Monday, November 3, 2014

Whose Son is Messiah? (Matthew 22, Psalm 110)

  Among the most interesting texts in the Bible are the Old Testament verses which are quoted in the New Testament. The richness and full import of these passages can be best appreciated when one examines how they are used in the New Testament.

  It is especially interesting to note how the Lord Jesus, Who is the focus of so much of the text, would quote from and interpret particular verses. We find one such example in Matthew 22.

  In the passage, Jesus has only a few days left before His crucifixion and death, and He is fully aware of it. He had been teaching His apostles that this day was coming for some time now.

  After Jesus' triumphal entry into Jerusalem where His praises had been sung by men, women and children, the Jewish religious leaders were growing increasingly desperate to find a way to stop Jesus once and for all.


41 While the Pharisees were together, Jesus questioned them,


42 “What do you think about the Messiah? Whose Son is He?”

     “David’s,” they told Him.

43 He asked them, “How is it then that David, inspired by the Spirit, calls Him ‘Lord’:


44 The Lord declared to my Lord,

     ‘Sit at My right hand
     until I put Your enemies under Your feet’?

45 “If David calls Him ‘Lord,’ how then can the Messiah be his Son?”


46 No one was able to answer Him at all, and from that day no one dared to question Him anymore.



  How indeed? How is it that King David would call Someone "Lord" when that Someone would only be born about 1,000 years later?

  Here is what David wrote in Psalm 110:

 1 This is the declaration of the Lord

    to my Lord:
    “Sit at My right hand
    until I make Your enemies Your footstool.”

 2 The Lord will extend Your mighty scepter from Zion.

    Rule over Your surrounding enemies.

 3 Your people will volunteer

    on Your day of battle.
    In holy splendor, from the womb of the dawn,
    the dew of Your youth belongs to You.

 4 The Lord has sworn an oath and will not take it back:

    “Forever, You are a priest
    like Melchizedek.”

 5 The Lord is at Your right hand;

    He will crush kings on the day of His anger.

 6 He will judge the nations, heaping up corpses;

    He will crush leaders over the entire world.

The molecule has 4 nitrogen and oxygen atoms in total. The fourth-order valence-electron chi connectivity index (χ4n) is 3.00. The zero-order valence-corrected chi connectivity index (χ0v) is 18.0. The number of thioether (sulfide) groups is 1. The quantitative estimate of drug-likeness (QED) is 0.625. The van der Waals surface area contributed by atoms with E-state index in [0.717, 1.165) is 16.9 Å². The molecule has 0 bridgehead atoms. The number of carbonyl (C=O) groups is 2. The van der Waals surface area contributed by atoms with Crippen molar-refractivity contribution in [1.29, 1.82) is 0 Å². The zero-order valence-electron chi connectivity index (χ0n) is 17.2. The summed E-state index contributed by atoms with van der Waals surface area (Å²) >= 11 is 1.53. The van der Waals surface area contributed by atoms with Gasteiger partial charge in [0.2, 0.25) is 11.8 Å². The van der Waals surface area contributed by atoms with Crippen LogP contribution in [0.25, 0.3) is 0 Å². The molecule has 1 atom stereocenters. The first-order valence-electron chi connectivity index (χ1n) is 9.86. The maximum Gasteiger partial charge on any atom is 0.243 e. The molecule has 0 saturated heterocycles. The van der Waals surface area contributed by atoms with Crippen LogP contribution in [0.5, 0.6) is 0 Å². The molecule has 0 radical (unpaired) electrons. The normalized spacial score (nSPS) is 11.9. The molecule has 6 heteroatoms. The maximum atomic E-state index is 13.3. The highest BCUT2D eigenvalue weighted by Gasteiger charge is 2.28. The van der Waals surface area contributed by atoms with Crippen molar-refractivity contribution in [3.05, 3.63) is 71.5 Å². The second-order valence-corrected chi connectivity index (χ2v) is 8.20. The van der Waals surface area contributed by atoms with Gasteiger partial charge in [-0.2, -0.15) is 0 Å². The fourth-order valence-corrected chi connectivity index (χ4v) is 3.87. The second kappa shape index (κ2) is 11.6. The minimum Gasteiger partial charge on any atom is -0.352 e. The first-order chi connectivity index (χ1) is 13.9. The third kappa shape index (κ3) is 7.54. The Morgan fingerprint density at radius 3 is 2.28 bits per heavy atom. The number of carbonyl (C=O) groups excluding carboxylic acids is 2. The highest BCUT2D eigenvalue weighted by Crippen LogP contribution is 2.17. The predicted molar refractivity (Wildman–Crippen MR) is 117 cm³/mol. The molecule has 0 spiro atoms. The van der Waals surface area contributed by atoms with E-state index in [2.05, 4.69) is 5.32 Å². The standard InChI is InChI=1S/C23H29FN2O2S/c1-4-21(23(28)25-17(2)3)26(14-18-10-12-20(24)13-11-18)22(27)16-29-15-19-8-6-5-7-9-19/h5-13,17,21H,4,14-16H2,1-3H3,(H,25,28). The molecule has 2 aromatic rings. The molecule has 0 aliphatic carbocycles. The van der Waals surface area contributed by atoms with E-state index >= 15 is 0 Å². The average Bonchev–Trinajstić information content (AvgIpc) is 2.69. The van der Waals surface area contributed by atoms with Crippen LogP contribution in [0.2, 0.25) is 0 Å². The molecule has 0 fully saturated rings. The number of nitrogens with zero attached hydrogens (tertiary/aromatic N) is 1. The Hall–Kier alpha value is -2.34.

7 He will drink from the brook by the road;

    therefore, He will lift up His head.

  In Psalm 110:1 which reads, "This is the declaration of the Lord to my Lord," the Hebrew says, "YHWH said to Adonee." Now, Adonee means "lord" but does not necessarily denote deity or divinity. We must go to the context of the rest of the verse to see what is being communicated.

  The Greek LXX (Septuagint), on the other hand, translates it as, "The Lord said to my lord." And this is the form in which we find it in the New Testament, where Jesus quotes it to cause the Pharisees to consider more deeply who He was, using a passage they would have been more than familiar with. The Pharisees knew quite well that Psalm 110 was a Messianic psalm, hence Jesus' question which totally stumped them. Paraphrasing here:

  "If Messiah is the son of David, why would David call Him lord?"

  Note the first phrase of the verse. Messiah is the son of David, and therefore He is a man. And yet He is not just a man.

  Jesus asked, “If David calls Him ‘Lord,’ how then can the Messiah be his Son?”

  The Jews hold David in very high esteem, and yet, in this passage, David declares that Messiah is someone much higher in rank and authority than himself. In the Kingdom of Israel, everyone served King David, and yet here is David calling Messiah his Lord, making himself the servant of the Messiah.

  The fact that YHWH says to His Anointed (which is what the term "Messiah" means), "Sit at My right hand..." combined with the message of the rest of Psalm 110 further conveys the understanding that this is no mere man, as God shares His glory with no man.

  David served only one King, YHWH Himself, so this means that David was saying He served the King of all kings and the Lord of all lords: King Yeshua, Jesus the Christ, 100% Man and 100% God.

  This is why in Revelation 22:16, Jesus can say, "I am the Root and the Offspring of David." Yeshua created David and was therefore his Root, but He was also his Offspring, since Messiah descended from the line of David.

  All of this humbling Messiah was willing to undergo, in order to save man from his sins. As the Apostle Paul documents for us in Philippians 2:

"... Christ Jesus,

who, existing in the form of God,
did not consider equality with God
as something to be used for His own advantage.

Instead He emptied Himself
by assuming the form of a slave,
taking on the likeness of men.
And when He had come as a man
in His external form,

He humbled Himself by becoming obedient
to the point of death—
even to death on a cross.

For this reason God highly exalted Him
and gave Him the name
that is above every name,

so that at the name of Jesus
every knee will bow—
of those who are in heaven and on earth
and under the earth—

and every tongue should confess
that Jesus Christ is Lord,
to the glory of God the Father."
Philippians 2:5-11

  Amen!



  See also:

  Episode 25 of "Answering Toughest Objections to Psalm 110," 
Dr. Michael Brown

  https://www.youtube.com/watch?v=cwbrYedGYVY&feature=c4-overview&list=UUbINn3x-intLp88Zrf8acpg


  The Messiah, The Son of God?


  http://apologika.blogspot.com/2014/05/the-messiah-son-of-god.html

  Was Jesus "Just a Messiah?" (Matthew 26)


  How Many Messiahs Were the Jews Expecting?

  http://apologika.blogspot.com/2014/04/how-many-messiahs-were-jews-expecting.html



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